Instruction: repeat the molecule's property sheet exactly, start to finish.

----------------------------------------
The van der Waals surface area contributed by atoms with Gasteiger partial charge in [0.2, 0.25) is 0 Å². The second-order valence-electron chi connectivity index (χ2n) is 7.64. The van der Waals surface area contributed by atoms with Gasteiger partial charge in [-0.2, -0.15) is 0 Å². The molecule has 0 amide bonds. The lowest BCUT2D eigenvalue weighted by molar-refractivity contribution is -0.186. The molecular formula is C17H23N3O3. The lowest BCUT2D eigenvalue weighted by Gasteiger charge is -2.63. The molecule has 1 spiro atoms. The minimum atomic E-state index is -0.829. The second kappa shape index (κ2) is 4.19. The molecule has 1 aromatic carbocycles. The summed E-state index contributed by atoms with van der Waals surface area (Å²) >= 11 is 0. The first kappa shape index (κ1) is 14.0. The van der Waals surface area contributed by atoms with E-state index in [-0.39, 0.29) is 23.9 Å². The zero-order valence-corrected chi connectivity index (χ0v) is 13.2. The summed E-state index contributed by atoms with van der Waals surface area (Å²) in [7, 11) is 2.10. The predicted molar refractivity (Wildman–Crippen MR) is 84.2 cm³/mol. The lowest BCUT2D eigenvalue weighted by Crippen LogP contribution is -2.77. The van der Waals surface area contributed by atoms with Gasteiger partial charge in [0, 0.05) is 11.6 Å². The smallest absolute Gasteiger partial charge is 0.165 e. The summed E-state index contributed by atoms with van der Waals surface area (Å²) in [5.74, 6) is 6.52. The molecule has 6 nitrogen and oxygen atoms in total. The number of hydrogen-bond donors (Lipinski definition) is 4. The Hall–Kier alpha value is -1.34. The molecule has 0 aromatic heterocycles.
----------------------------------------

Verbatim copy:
The van der Waals surface area contributed by atoms with Gasteiger partial charge in [0.2, 0.25) is 0 Å². The second-order valence-electron chi connectivity index (χ2n) is 7.64. The van der Waals surface area contributed by atoms with Gasteiger partial charge in [-0.2, -0.15) is 0 Å². The molecule has 0 amide bonds. The lowest BCUT2D eigenvalue weighted by molar-refractivity contribution is -0.186. The molecular formula is C17H23N3O3. The lowest BCUT2D eigenvalue weighted by Gasteiger charge is -2.63. The molecule has 1 spiro atoms. The minimum atomic E-state index is -0.829. The second kappa shape index (κ2) is 4.19. The molecule has 1 aromatic carbocycles. The summed E-state index contributed by atoms with van der Waals surface area (Å²) >= 11 is 0. The first kappa shape index (κ1) is 14.0. The van der Waals surface area contributed by atoms with E-state index in [-0.39, 0.29) is 23.9 Å². The zero-order valence-corrected chi connectivity index (χ0v) is 13.2. The summed E-state index contributed by atoms with van der Waals surface area (Å²) in [7, 11) is 2.10. The predicted molar refractivity (Wildman–Crippen MR) is 84.2 cm³/mol. The lowest BCUT2D eigenvalue weighted by Crippen LogP contribution is -2.77. The van der Waals surface area contributed by atoms with Gasteiger partial charge in [0, 0.05) is 11.6 Å². The smallest absolute Gasteiger partial charge is 0.165 e. The summed E-state index contributed by atoms with van der Waals surface area (Å²) in [5.74, 6) is 6.52. The molecule has 6 nitrogen and oxygen atoms in total. The number of hydrogen-bond donors (Lipinski definition) is 4. The Hall–Kier alpha value is -1.34. The molecule has 0 aromatic heterocycles.